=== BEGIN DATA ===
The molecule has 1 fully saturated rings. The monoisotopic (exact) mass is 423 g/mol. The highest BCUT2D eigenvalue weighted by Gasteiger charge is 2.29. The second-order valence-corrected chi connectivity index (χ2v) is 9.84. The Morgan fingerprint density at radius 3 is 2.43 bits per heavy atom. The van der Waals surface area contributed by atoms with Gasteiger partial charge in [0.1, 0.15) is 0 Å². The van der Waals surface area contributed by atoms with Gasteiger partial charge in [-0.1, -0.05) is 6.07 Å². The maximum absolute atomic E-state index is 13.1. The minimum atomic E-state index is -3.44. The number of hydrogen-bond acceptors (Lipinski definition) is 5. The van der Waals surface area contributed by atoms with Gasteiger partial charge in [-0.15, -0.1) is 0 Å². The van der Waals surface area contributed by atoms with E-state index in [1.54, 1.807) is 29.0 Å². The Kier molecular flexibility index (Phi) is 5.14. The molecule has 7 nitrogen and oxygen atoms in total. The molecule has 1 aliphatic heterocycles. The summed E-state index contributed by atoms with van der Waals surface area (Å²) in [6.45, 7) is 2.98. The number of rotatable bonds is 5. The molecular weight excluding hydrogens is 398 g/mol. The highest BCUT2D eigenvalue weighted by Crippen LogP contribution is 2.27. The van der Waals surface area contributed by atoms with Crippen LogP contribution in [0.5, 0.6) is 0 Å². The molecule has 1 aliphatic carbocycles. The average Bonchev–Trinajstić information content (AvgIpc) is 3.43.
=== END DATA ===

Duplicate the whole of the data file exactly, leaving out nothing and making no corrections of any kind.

The molecule has 1 fully saturated rings. The monoisotopic (exact) mass is 423 g/mol. The highest BCUT2D eigenvalue weighted by Gasteiger charge is 2.29. The second-order valence-corrected chi connectivity index (χ2v) is 9.84. The Morgan fingerprint density at radius 3 is 2.43 bits per heavy atom. The van der Waals surface area contributed by atoms with Gasteiger partial charge in [0.1, 0.15) is 0 Å². The van der Waals surface area contributed by atoms with Gasteiger partial charge in [-0.1, -0.05) is 6.07 Å². The maximum absolute atomic E-state index is 13.1. The minimum atomic E-state index is -3.44. The number of hydrogen-bond acceptors (Lipinski definition) is 5. The van der Waals surface area contributed by atoms with Gasteiger partial charge in [-0.15, -0.1) is 0 Å². The van der Waals surface area contributed by atoms with E-state index in [1.54, 1.807) is 29.0 Å². The Kier molecular flexibility index (Phi) is 5.14. The molecule has 7 nitrogen and oxygen atoms in total. The molecule has 1 aliphatic heterocycles. The summed E-state index contributed by atoms with van der Waals surface area (Å²) in [6.45, 7) is 2.98. The number of rotatable bonds is 5. The molecular weight excluding hydrogens is 398 g/mol. The highest BCUT2D eigenvalue weighted by Crippen LogP contribution is 2.27. The van der Waals surface area contributed by atoms with Crippen LogP contribution in [0.5, 0.6) is 0 Å². The molecule has 1 aliphatic carbocycles. The average Bonchev–Trinajstić information content (AvgIpc) is 3.43.